My handwriting isn't too bad as long as I pay attention to it, but if I don't or if I'm getting tired, it goes downhill. It seems to me that kids should be taught how to write from the shoulder so that it's automatic for adults like me and we don't have to retrain ourselves.

But I do wonder how much emphasis on handwriting there will be in schools in the future, when so many people use typing instead. It just seems a shame when it's probably quite easy to improve your handwriting and the act of writing things out longhand can be quite beneficial. You have more time to contemplate what you're writing and every word is given more weight.

Post 18

@Ana1234 - To be honest, I know I'm never going to get any better with my handwriting. I'm too impatient to even try. These days, I do all my "handwriting" on my laptop or my tablet, with a keyboard.

Typing is much faster once you get a good technique going and it's always going to be easier to read (even if you have the worst spelling). Bluetooth keyboards aren't expensive either, so people don't really have an excuse anymore.

Post 17

@olittlewood - It might help him to take a calligraphy course. Calligraphy isn't quite the same as normal handwriting, of course, but it can help people to pay more attention to what they are doing and how the letters are shaped.

He might also just need to slow down and try to form each letter perfectly. It will be very frustrating for him at first, but he could retrain himself this way to be a better handwriter and pay off in the long run. Left handed handwriting is difficult because we are all trained from a right handed point of view, but with time and patience he could work out his own best way of doing things.

Post 16

Thanks for the good tips. I really like your point to avoid putting too much weight on the fingers rather than using the forearms. I will practice and hope it will help me out. English is not my native language but my handwriting my mother tongue is also not very good. I don't know why. I think people are born with good handwriting and the personal efforts play a small role.

Post 15

@ Post 11: This is the best advice I've ever received. Man wow!

Post 13

I found some tips for this and now I'm working out with that and its really helpful. I learned my good handwriting with "baby notebooks." -Maitri

Post 12

I'm also left handed and never learned how to write or spell properly. I'm a father of three year old twins and thought it would be a good idea to relearn with them.

Post 11

Someone wanted help on writing from the shoulder.

Wipe the bathroom mirror with a cloth. Note that your hand and wrist are still and all the motion comes from your shoulder and adjusted from the elbow.

Now write on the bathroom mirror with your finger.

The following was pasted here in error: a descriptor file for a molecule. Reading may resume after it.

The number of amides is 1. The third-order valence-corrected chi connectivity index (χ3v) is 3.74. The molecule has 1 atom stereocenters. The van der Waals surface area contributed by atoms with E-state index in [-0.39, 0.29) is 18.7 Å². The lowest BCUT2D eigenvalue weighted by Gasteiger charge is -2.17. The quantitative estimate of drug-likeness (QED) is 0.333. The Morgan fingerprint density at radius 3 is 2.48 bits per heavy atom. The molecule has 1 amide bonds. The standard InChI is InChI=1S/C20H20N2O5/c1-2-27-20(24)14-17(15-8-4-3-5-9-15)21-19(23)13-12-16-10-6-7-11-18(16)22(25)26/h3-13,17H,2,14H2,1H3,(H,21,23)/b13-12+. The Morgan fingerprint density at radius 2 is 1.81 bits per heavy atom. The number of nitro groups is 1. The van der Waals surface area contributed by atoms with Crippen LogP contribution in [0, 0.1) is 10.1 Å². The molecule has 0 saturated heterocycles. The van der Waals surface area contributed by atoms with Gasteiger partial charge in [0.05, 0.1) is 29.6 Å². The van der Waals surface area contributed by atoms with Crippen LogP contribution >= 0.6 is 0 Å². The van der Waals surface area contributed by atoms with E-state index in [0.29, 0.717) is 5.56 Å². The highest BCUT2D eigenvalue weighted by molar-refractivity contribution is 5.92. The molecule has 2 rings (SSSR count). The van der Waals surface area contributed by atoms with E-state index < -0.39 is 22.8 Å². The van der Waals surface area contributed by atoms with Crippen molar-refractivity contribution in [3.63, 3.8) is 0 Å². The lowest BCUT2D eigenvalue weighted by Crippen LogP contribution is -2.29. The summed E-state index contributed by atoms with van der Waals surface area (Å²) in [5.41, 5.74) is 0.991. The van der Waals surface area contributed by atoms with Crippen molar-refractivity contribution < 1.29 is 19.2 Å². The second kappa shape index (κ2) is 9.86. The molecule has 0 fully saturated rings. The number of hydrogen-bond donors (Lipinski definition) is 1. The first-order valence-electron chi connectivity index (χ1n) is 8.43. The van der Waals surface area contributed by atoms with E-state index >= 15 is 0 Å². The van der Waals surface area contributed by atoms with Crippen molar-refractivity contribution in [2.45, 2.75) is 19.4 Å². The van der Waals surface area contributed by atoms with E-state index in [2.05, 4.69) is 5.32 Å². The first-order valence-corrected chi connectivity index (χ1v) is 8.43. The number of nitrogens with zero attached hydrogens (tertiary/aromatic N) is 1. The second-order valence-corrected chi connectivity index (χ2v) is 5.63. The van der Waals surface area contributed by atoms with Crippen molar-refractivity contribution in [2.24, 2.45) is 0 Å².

That's how you write correctly on paper. The fingers shouldn't move as you write.

Post 10

use baby worksheets. they help.

Post 8

Sorry can I just say thank you so much? I am also a lefty and it's really annoying smudging everything when I write but taking the weight off my hand really worked!

Post 7

For anon85526: If you write try to imagine as if the the center of your hand movement is your elbow. As such your hand movement will not limited to your hand palm and fingers.

Post 6

I don't understand how I can write from my shoulder. Can anybody help?

Post 5

Thanks for the handwriting tip of taking the weight off the hands and using your forearms and shoulders to write. I tried it and my writing is much more fluid.

Now to practice my new writing style. Wish I would have know about this earlier in my life. I am 78 years old. It proves there is always something new you learn. Thank you. GeorgioF

Post 4

It's amazing how the simple tip of using one's shoulders and taking the weight off the hand can do. In a minute I found my writing moving far more effortlessly than ever before, and I am sixty seven years old! Thanks a million.

Post 3

I found the tips on how to improve handwriting were very helpful. I just learned that the problem of my handwriting is my using of the finger to do the job rather than using the forearm as advised in the tips. I have now improved my handwriting significantly thanks to the tips.

Post 1

is it really possible to re-learn how to write (of course, there are people who have strokes, etc., who re-learn how to write, i know) if you have exceptionally bad handwriting? my husband has the WORST handwriting known to man, and plans to be a teacher. he is a lefty, and his handwriting is atrocious. i used to type his papers in college and spent a lot of time being extremely frustrated. even when he tries to write neatly, it looks bad. this article has a lot of good tips, but how do you really change the way you write dramatically?